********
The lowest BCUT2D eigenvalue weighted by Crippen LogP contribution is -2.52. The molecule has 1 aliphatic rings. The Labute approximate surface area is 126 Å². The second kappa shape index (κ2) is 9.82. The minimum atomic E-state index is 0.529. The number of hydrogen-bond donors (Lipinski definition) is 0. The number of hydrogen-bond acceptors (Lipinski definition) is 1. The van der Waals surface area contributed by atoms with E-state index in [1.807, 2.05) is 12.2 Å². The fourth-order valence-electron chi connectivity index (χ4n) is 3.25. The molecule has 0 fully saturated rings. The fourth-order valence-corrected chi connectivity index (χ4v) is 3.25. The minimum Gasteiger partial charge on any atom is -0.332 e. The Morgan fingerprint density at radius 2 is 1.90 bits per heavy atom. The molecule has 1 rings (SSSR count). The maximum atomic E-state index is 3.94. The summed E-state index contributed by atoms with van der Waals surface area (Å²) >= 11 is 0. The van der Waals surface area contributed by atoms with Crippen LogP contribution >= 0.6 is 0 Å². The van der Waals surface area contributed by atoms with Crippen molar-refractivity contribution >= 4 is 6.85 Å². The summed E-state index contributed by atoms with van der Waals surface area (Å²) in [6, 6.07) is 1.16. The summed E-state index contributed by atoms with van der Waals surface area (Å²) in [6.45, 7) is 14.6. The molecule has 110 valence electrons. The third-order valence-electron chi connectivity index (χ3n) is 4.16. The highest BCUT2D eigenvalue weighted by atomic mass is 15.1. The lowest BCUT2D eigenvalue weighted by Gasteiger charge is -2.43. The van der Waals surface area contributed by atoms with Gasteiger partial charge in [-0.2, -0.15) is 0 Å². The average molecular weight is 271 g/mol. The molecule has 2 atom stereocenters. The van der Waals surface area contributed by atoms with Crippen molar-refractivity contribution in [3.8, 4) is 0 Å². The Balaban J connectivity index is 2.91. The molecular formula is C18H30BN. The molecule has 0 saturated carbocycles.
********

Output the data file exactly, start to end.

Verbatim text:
The lowest BCUT2D eigenvalue weighted by Crippen LogP contribution is -2.52. The molecule has 1 aliphatic rings. The Labute approximate surface area is 126 Å². The second kappa shape index (κ2) is 9.82. The minimum atomic E-state index is 0.529. The number of hydrogen-bond donors (Lipinski definition) is 0. The number of hydrogen-bond acceptors (Lipinski definition) is 1. The van der Waals surface area contributed by atoms with E-state index in [1.807, 2.05) is 12.2 Å². The fourth-order valence-electron chi connectivity index (χ4n) is 3.25. The molecule has 0 fully saturated rings. The fourth-order valence-corrected chi connectivity index (χ4v) is 3.25. The minimum Gasteiger partial charge on any atom is -0.332 e. The Morgan fingerprint density at radius 2 is 1.90 bits per heavy atom. The molecule has 1 rings (SSSR count). The maximum atomic E-state index is 3.94. The summed E-state index contributed by atoms with van der Waals surface area (Å²) >= 11 is 0. The van der Waals surface area contributed by atoms with Crippen LogP contribution >= 0.6 is 0 Å². The van der Waals surface area contributed by atoms with Crippen molar-refractivity contribution >= 4 is 6.85 Å². The summed E-state index contributed by atoms with van der Waals surface area (Å²) in [6, 6.07) is 1.16. The summed E-state index contributed by atoms with van der Waals surface area (Å²) in [6.45, 7) is 14.6. The molecule has 110 valence electrons. The third-order valence-electron chi connectivity index (χ3n) is 4.16. The highest BCUT2D eigenvalue weighted by atomic mass is 15.1. The lowest BCUT2D eigenvalue weighted by Gasteiger charge is -2.43. The van der Waals surface area contributed by atoms with Gasteiger partial charge in [-0.2, -0.15) is 0 Å². The average molecular weight is 271 g/mol. The molecule has 2 atom stereocenters. The van der Waals surface area contributed by atoms with Crippen molar-refractivity contribution in [3.8, 4) is 0 Å². The Balaban J connectivity index is 2.91. The molecular formula is C18H30BN. The molecule has 0 saturated carbocycles.